The Perspective-Free Marketing Industry

There are currently 2 types of dumbass marketing people in the world.

First is the type that thinks things will never change. These are characterized by the folks at McDonald's who think they can continue to sell their dreadful hamburgers for the rest of eternity. They think they have a marketing problem and if they just torture their agencies a little and have conversations with consumers they can get the problem fixed without having to actually do anything.

Second is the type that thinks everything is changing. They go around spouting all the insufferable new-age marketing cliches about everything being either dead or dying.

Both of these types don't get it.

First, things are always changing. Nothing in business, or in any other human endeavor, stays the same very long. Change can happen invisibly. Ask a bald guy. You don't notice when one hair falls out. But then one day you wake up and you look like me.

Conversely, not every change "changes everything" like the marketing hysterics would have you believe.

The sign of the amateur marketer is his inclination to be either complacent about change or hysterical about it. Change is nothing new. It is always with us and has always been with us.

These days it seems like hysteria about change is the prevailing mode. The people who perpetrate this nonsense are all over the web, all over marketing conferences, and all over the best-seller list.

The only thing they know is what is right in front of them. They think that everything that is happening now is seismic, and everything that happened before is inconsequential. There is a name for people like this -- fucking idiots.

The number of hysterical articles, conferences, books, and talks about how "everything is changing" and if you don't immediately adopt their newest technology or philosophy or methodology you will be left behind is absolutely oppressive.

In fact, consumers have shown a surprising attachment to traditional purchasing behavior in light of a revolution in technology, communication, and media.
  • People are 15 times as likely to buy something in a store than online.
  • People are 99 times as likely to buy something in a store than with a cell phone.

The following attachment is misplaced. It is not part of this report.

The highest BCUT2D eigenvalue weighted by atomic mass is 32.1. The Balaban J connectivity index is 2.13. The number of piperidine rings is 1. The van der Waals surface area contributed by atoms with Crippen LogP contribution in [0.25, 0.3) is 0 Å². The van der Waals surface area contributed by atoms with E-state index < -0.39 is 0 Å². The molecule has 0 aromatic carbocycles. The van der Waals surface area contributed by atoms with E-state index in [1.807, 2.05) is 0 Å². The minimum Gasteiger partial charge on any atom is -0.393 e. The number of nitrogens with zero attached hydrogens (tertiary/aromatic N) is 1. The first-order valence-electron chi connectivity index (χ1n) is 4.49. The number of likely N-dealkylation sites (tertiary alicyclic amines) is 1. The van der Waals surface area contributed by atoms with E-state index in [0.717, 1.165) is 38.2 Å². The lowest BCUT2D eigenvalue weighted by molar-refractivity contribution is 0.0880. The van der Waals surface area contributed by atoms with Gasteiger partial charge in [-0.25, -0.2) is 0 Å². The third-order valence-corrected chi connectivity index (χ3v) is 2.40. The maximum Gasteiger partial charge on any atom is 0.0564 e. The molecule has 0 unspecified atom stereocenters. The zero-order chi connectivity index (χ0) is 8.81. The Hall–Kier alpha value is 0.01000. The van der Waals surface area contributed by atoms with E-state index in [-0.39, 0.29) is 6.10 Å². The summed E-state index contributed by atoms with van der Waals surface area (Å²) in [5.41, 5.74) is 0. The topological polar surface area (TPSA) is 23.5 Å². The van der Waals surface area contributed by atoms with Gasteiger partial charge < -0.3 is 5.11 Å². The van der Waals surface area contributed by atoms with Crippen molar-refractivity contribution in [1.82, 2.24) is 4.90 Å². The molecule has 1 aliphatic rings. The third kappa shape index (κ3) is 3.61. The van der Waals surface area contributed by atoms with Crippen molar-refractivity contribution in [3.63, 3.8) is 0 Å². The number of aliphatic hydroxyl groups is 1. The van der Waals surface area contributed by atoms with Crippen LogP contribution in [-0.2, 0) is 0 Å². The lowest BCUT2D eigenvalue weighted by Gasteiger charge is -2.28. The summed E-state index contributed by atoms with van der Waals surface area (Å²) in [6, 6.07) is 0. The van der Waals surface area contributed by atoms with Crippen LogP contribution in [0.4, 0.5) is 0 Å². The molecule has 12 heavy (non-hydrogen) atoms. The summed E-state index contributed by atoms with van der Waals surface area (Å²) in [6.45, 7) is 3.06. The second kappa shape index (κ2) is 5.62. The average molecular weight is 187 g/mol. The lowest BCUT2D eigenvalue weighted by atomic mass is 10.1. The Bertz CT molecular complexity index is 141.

• People watch 20 times more video on their TV than on their computer
  • People spend twice as much time listening to their radio than going online on their computer.
Are things changing? Of course. Things are always changing.

But if there's an untold story of the digital age, it is the degree to which perspective-free marketers have overestimated peoples' appetite for behavioral change, and underestimated peoples' attachment to traditional consumer behavior.

May 05, 2015

"Marketers Are From Mars..." Breaks Amazon

Well, yesterday was quite a day here at The Ad Contrarian World Headquarters.

We launched my new book "Marketers Are From Mars, Consumers Are From New Jersey." By early afternoon, it had become the 3rd best-selling advertising book at Amazon.

 It had also been selected as the #1 "Hot New Release."

And then Amazon fell apart. People trying to buy the book found that Amazon was telling them it was "currently unavailable." According to Amazon, 18 hours later, it is still "currently unavailable."

Here are my theories:

1. Jeff Bezos got drunk at lunch and no one else knows where the bubble wrap is...


2. Demand was so great, the world ran out of paper...


3. Malcolm Gladwell couldn't stand being challenged for the #1 spot and sent his vicious goons from The New Yorker over to destroy the printing presses. I'll get that little fucker.


4. I got screwed by technology again.

Well, whatever the hell it is, according to CreateSpace, Amazon's publishing arm, the "tech team is working on it" -- god help us all. With any luck it will be available again before Hillary's second term. 

If you tried to buy it and failed, please try again. You can leave your email address on the book's page and Jeff will send it to you when he sobers up. 

If you're one of the wonderful people who was able to buy the book, I hope you'll enjoy it. And if you haven't been over to check it out at Amazon yet...WTF?

UPDATE: Availability is back at Amazon.

May 04, 2015

Marketers Are From Mars, Consumers Are From New Jersey

My new book, Marketers Are From Mars, Consumers Are From New Jersey is now available at Amazon.

It's a fast-paced, thrill-packed journey through the back alleys of marketing... or, wait... maybe it's an uproarious romp across the treacherous landscape of today's advertising industry... or, hold on,  maybe it's just a book I scraped together from this blog, articles I've written, talks I've given, and stuff I found lying around at Taco Bell. You decide.

The theme of the book is that the advertising and marketing industries are kinda screwed-up. Including...
  • the gross misunderstanding of the role of brands 
  • the near destruction of the agency business
  • the mistaking of gimmicks for trends 
  • the abandonment of the most powerful consumer group the world has ever seen 
  • the fantasy of social media marketing 
  • the fraud and corruption in digital advertising
  • the silliness of putting pineapple on pizza
Here's the good news. For the rest of eternity, the book will retail for $7.95, but for the first week only it is selling at Amazon for $5.25. That's less than you pay for a 6-month old bottle of tepid water at your local multiplex. And with no planet-destroying plastic container.

So if I were you (and you can be thankful I'm not) I'd click on over to Amazon right now and lay my five-and-a-quarter down.

Be the first in your therapy group to own a copy of Marketers Are From Mars, Consumers Are From New Jersey.